• I think I’m pretty fortunate in that I’ve been at my current school for 8 years. During that time I’ve established myself as a teacher with pretty high standards for my students. Because I have that reputation, I find I don’t receive many questions about the rigor of my classes. Most of my students would likely consider me the “hardest” teacher at our school.

      This is also the third semester in a row that I’ve had these particular students, and during that time we’ve created a Holocaust museum & raised $23,000 for schools in Uganda. So these particular parents have seen us achieve some significant goals.

      However, if I was faced with a parent questioning the learning occurring in my room, I’d take them to the objectives in our curriculum and talk about how they are being met. I’d then talk about how what we’re doing actually prepares students with skills far beyond what the curriuclum requires, and why these skills are important for their child in today’s world.

      The point you’ve mentioned is really important. I think a teacher needs to be well aware of how they’re meeting objectives and preparing students, so that they can have conversations like this with parents, students, and other teachers.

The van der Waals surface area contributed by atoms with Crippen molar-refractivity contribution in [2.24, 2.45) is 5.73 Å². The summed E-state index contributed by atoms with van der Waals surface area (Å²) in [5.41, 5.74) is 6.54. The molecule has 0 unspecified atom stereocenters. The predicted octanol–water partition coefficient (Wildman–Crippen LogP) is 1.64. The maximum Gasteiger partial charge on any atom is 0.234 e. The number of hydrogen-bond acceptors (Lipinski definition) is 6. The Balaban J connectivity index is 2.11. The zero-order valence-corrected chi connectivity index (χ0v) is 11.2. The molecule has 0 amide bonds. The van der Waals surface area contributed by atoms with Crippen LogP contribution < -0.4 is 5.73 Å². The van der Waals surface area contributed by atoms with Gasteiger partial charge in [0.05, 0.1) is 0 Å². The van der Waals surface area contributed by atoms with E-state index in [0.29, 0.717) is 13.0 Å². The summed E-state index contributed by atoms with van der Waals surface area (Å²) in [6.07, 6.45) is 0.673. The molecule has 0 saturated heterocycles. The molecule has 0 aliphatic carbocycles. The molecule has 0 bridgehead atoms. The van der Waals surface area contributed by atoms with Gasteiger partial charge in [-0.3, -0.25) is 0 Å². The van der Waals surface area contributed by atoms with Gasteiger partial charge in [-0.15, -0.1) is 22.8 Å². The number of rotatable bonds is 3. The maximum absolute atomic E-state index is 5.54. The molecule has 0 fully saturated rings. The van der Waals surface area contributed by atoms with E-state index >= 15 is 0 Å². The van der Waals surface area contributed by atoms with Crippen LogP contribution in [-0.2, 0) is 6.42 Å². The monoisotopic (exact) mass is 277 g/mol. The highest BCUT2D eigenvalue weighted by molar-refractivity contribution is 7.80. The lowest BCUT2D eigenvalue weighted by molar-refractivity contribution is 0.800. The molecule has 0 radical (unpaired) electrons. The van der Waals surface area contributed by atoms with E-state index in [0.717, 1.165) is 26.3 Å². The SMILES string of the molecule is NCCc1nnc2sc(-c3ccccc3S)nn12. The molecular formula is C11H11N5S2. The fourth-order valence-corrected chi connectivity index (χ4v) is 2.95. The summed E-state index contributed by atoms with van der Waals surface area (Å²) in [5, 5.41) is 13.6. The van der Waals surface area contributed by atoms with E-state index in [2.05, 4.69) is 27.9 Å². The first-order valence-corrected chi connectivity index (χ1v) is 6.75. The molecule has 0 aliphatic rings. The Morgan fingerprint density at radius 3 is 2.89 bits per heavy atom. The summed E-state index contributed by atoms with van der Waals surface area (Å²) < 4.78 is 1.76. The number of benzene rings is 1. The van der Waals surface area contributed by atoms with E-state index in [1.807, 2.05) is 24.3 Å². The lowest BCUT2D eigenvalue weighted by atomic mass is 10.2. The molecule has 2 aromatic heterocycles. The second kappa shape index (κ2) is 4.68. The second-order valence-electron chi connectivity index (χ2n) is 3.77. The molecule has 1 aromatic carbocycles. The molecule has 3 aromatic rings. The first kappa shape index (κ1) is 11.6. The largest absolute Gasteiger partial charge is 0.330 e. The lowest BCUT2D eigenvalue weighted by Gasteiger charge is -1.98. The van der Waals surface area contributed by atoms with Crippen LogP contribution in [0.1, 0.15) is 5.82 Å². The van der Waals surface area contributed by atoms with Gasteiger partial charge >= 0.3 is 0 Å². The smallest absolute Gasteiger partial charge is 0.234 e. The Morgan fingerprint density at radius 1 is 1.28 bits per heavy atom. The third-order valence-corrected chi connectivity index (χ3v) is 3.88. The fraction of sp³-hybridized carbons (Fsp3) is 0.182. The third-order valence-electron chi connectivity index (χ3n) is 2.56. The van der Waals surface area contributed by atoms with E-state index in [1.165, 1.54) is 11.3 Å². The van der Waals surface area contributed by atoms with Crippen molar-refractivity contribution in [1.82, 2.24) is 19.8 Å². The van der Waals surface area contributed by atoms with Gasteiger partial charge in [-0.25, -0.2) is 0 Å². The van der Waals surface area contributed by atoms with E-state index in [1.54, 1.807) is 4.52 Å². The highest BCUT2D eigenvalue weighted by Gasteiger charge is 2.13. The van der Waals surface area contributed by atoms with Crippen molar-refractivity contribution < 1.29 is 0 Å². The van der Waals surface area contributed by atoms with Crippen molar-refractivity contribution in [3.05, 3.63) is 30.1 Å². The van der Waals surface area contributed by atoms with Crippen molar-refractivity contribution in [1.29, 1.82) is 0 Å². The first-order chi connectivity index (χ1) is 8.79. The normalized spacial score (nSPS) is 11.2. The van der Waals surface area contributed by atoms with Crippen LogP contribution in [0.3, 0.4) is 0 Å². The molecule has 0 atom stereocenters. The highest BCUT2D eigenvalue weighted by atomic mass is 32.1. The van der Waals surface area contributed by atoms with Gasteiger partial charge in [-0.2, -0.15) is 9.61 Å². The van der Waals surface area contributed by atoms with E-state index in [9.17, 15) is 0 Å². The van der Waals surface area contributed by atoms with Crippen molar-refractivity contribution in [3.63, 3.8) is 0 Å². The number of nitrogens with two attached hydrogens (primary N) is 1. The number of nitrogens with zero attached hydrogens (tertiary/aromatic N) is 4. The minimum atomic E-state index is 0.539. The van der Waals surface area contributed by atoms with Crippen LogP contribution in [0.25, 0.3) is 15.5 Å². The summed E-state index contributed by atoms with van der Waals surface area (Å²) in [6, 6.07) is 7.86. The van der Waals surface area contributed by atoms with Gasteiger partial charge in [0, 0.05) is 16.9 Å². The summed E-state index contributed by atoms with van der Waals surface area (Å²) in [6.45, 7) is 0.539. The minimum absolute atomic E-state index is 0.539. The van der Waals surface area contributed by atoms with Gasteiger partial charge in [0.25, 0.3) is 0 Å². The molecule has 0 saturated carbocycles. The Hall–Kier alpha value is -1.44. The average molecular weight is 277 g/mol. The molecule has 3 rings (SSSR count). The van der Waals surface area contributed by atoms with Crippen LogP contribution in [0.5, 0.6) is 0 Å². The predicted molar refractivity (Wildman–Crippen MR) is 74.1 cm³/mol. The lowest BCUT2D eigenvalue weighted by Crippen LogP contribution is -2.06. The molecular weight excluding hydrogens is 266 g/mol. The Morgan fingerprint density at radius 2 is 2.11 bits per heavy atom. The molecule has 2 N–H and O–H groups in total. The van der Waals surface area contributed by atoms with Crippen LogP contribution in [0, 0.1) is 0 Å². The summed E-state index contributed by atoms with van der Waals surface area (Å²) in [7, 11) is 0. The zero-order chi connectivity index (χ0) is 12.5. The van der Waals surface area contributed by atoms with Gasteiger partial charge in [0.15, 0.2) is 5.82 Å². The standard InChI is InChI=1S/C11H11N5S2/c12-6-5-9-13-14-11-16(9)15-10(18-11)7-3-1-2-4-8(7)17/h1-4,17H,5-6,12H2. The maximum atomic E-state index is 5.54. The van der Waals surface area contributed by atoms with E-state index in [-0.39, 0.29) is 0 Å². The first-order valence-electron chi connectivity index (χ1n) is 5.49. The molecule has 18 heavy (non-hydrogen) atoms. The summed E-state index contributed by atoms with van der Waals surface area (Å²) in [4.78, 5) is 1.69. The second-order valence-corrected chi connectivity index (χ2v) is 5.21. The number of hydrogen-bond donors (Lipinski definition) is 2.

3. This is so totally what I dream of in a classroom – for myself, as a teacher, and for my children, as a parent. You are dead-on, Shelley, in your last paragraph – we have to make the place where our students spend so much time matter.

  4. maoconnor says:

    Hi Shelley,
    I can’t tell you how much I appreciate reading about your journey!! You are not alone in your struggle–it is challenging not to give up!! I have a different role (secondary consultant), but you continue to be my inspiration as I work with educators to move their view of teaching to one of meaningful learning. Thank you for sharing your “wall” experience as we had a professional development day last Friday that left me totally discouraged (again). I have dusted myself off and am on my way to one of our schools to continue to challenge the status quo. Thanks for reminding me to take a deep breath and to problem solve together–this is worth every ounce of energy we have:) Marian

  5. onepercentyellow says:

    What an inspired and inspiring classroom. Interesting that you and cschafer are doing the same work. Check out her post here (Thanks to @murphi30 for sharing how to link… hope that worked!)
    It’s really amazing what students will produce when they recognize that they are doing important work. Make-work assignments for assessment have little use in the real world. To the parents wondering if their kid is learning anything – yeah! Life skills! How to work through discouragement and move forward in a project, or in your life for that matter. It’s kids that have the chance to be in this kind of classroom that recognize early on that they are the generation that will take over the world.

  6. April Bond says: